Have you ever tried it? Got another leave in you like? Stay tuned, by the way…. There are two other leave-ins I love just as much.
Let the covers of women’s magazines tell it and you’d think seasonal change only means one thing: getting your body beach-ready (do people really do this?). But for me, it’s always meant getting my hair right.
I’m a huge fan of letting my mane do its thing during warmer months (see last year’s fun summer-hair challenge, for proof), but after a long winter of daily heat styling and dry air, my hair has seen better days. I suspect I am not alone in this! And so I want to help.
The most important aspects of any hairdo are, of course, healthy hair and a good cut. I love my hairdresser, and if he weren’t gay I might want to marry him, but I’m trying to let my hair get longer, so I’m spacing out my visits. HOWEVER! The waves I so love when I air-dry are, well, limp now.
In order to get things looking better as it grows out, I’ve tried LOTS of products and even—gasp—one dirty one. I won’t tell you about that one because it gave me a rash and I only used it once, but I will share five clean products I tried and loved. And if you don’t like these, or want to save your cash, there’s always coconut oil. And avocados.
1. Argan Oil (prices vary)
Arganoilarganoilarganoil. I’m a broken record, I know (there’s nothing like the zeal of a convert, right?). I’ve slept with Kahina Giving Beauty and Amal argan oils in my hair many times, and the next day, after a light shampoo, my hair always looks and feels and smells amazing, with no greasy buildup. I do it extremely rarely for a simple reason: It’s just too “rich” for my stupid hair. Not rich like heavy, rich like expensive. For the price I pay—and I believe it’s worth every cent—it means my face gets to use it, not my split ends.
2. Max Green Alchemy Scalp Rescue Styling Gel ($12.99)
I’m wild about this gel. I put it on my ends wet or dry and it holds nicely. I also sometimes use a pea-sized amount on the hairs around my face, when the hair is still wet. It’s not a typical gel—the texture reminds me a little of aloe—there’s no crunchiness or wet look, obviously, and the ingredients are squeaky clean. It’s nongreasy and smells light and fresh in a unisex kind of way, which gives you full license to throw out your boyfriend’s Dippity Do when he’s not looking.
3. Rare E’lements EL Treatment ($44)
This serum-like treatment is delightful. We both love it and use it with some frequency as an overnight treatment or a leave-in for day on our ends. It smells incredible. Like, “Ooooo! What perfume are you wearing?” incredible, thanks to the ylang ylang and other scented oils. I might go so far as to say that, with frequent use, my ends actually look markedly better than they did. I try to avoid overpromising, but this product really is a winner, and it seems to be more of a winner the more I use it. A dab will do ya, and even with several-times-a-week use, I have a long way to go before I’ll have to repurchase.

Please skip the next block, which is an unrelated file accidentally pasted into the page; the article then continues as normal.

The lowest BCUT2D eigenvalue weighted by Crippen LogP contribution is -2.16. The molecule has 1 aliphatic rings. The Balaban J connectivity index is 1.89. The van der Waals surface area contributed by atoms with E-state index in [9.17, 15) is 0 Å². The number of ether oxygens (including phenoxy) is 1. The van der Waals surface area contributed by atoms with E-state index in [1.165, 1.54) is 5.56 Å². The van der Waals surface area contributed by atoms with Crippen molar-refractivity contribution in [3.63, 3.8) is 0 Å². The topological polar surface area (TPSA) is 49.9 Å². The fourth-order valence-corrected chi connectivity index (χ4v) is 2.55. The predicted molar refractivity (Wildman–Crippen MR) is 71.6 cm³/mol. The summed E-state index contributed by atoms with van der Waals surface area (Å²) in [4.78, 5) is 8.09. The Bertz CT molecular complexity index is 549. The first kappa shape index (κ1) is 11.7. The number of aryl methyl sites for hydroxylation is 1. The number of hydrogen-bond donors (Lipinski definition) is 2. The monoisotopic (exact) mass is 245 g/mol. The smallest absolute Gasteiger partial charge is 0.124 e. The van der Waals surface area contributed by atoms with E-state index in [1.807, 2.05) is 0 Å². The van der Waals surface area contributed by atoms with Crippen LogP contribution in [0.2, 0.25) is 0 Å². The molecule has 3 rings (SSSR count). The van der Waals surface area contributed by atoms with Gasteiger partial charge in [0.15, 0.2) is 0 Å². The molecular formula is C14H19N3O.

4. Whatever is left on my hands after I apply body oil ($0)
Oil-rich body lotions or body oils contain a lot of the same ingredients as natural hair treatments, so if your lotion pour was on the generous side, use the leftovers on your wet hair before drying. I do this probably two or three times a week instead of using a hair product, and it works well. Plus, it saves money and encourages the kind of ingredient savvy and multitasking we’re fond on.
To prove how clean this product is, Horst made me drink it when I met him. Little did I know it would become the only go-to hair product I would use and reuse for almost two years straight. A word about the name: Maybe it’s because my hair is heavy to begin with, but I’ve never understood why this product is called a volumizer. That said, we both absolutely love it as a leave-in, and have been using it and repurchasing it religiously since we discovered it while writing the book. (Other ladies: Please weigh in if you have tried it and found it gave you a boost at the roots! Is this a volumizer for you?) One bottle lasts several months to half a year, it smells incredible, and it helps smooth wild ends and flyaways. It also makes heat styling much easier.
OK your turn. What have you tried as a hair treatment? And do you do the beach-body thing? (Just kidding!)
Vintage hairdryers via
If this news is any indication, salons may soon require hazmat suits for its workers… That’s hyperbole, of course, but:
The Department of Labor has issued an official immediate safety warning about formaldehyde-containing hair-smoothing products like the Brazilian Blowout. This is big news—HUGE*—and speaks to how much things really are (slowly) changing when it comes to the wild west of chemicals used in cosmetics and cosmetic procedures.
Federal OSHA is recommending that salons that carry out the procedure follow the following guidelines:
- Give workers respirators
- Give employees appropriate gloves and other personal protective equipment (e.g., face shield, chemical splash goggles, chemical-resistant aprons)
- Post signs at entryways to any area where formaldehyde is above OSHA’s limit**
- Tell workers about the health effects of formaldehyde
Recent reports from Oregon OSHA, California OSHA, and now Federal OSHA should alert salon owners and stylists to look closely at the hair smoothing products they are using to see if they contain methylene glycol, formalin, methylene oxide, paraform, formic aldehyde, methanal, oxomethane, oxymethylene, or CAS Number 50-00-0. All of these are names for or treated as formaldehyde under OSHA’s Formaldehyde standard. Products containing them can expose workers to formaldehyde; employers who manufacture, import, distribute, or use the products must follow OSHA’s formaldehyde standard.
The Environmental Working Group also has a new report out called Flat Out Risky that is loaded with information we haven’t had a chance to sift through yet (we just wanted to get this information out to you!).
Also, note that the hazard warning cites new lab reports in which “formaldehyde-free” products proved to contain formaldehyde after all. So in case you were still wondering about whether or not you should do it, and whether or not that “greener” Brazilian blowout really is, consider this your answer!
*Big kisses to anyone who gets that reference.
** OSHA’s limit is 0.75 parts of formaldehyde per million parts (or ppm) of air during an 8-hour work shift or 2 ppm during any 15-minute period.